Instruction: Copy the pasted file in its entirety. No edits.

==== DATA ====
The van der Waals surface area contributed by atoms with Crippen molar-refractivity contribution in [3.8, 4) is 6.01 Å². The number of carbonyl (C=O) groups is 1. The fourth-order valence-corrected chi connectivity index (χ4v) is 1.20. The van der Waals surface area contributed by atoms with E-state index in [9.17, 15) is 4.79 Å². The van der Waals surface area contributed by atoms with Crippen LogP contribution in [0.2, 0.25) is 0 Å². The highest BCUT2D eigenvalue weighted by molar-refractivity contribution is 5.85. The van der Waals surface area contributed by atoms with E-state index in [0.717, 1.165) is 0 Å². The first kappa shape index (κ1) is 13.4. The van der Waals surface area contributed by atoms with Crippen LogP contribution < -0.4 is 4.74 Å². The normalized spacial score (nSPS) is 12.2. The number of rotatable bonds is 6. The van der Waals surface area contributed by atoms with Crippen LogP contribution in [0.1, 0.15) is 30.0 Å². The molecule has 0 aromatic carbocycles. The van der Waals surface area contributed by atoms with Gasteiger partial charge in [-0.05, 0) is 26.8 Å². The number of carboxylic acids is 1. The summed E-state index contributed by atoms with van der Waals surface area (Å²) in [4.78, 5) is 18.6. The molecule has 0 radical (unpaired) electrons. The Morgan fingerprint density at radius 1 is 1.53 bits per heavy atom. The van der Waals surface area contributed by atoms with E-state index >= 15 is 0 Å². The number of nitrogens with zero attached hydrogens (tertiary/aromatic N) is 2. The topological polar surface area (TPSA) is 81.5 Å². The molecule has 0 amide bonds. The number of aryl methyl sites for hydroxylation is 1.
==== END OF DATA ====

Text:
The van der Waals surface area contributed by atoms with Crippen molar-refractivity contribution in [3.8, 4) is 6.01 Å². The number of carbonyl (C=O) groups is 1. The fourth-order valence-corrected chi connectivity index (χ4v) is 1.20. The van der Waals surface area contributed by atoms with E-state index in [9.17, 15) is 4.79 Å². The van der Waals surface area contributed by atoms with Crippen LogP contribution in [0.2, 0.25) is 0 Å². The highest BCUT2D eigenvalue weighted by molar-refractivity contribution is 5.85. The van der Waals surface area contributed by atoms with E-state index in [0.717, 1.165) is 0 Å². The first kappa shape index (κ1) is 13.4. The van der Waals surface area contributed by atoms with Crippen LogP contribution < -0.4 is 4.74 Å². The normalized spacial score (nSPS) is 12.2. The number of rotatable bonds is 6. The van der Waals surface area contributed by atoms with Crippen LogP contribution in [0.1, 0.15) is 30.0 Å². The molecule has 0 aromatic carbocycles. The van der Waals surface area contributed by atoms with Gasteiger partial charge in [-0.05, 0) is 26.8 Å². The number of carboxylic acids is 1. The summed E-state index contributed by atoms with van der Waals surface area (Å²) in [4.78, 5) is 18.6. The molecule has 0 radical (unpaired) electrons. The Morgan fingerprint density at radius 1 is 1.53 bits per heavy atom. The van der Waals surface area contributed by atoms with E-state index >= 15 is 0 Å². The number of nitrogens with zero attached hydrogens (tertiary/aromatic N) is 2. The topological polar surface area (TPSA) is 81.5 Å². The molecule has 0 amide bonds. The number of aryl methyl sites for hydroxylation is 1.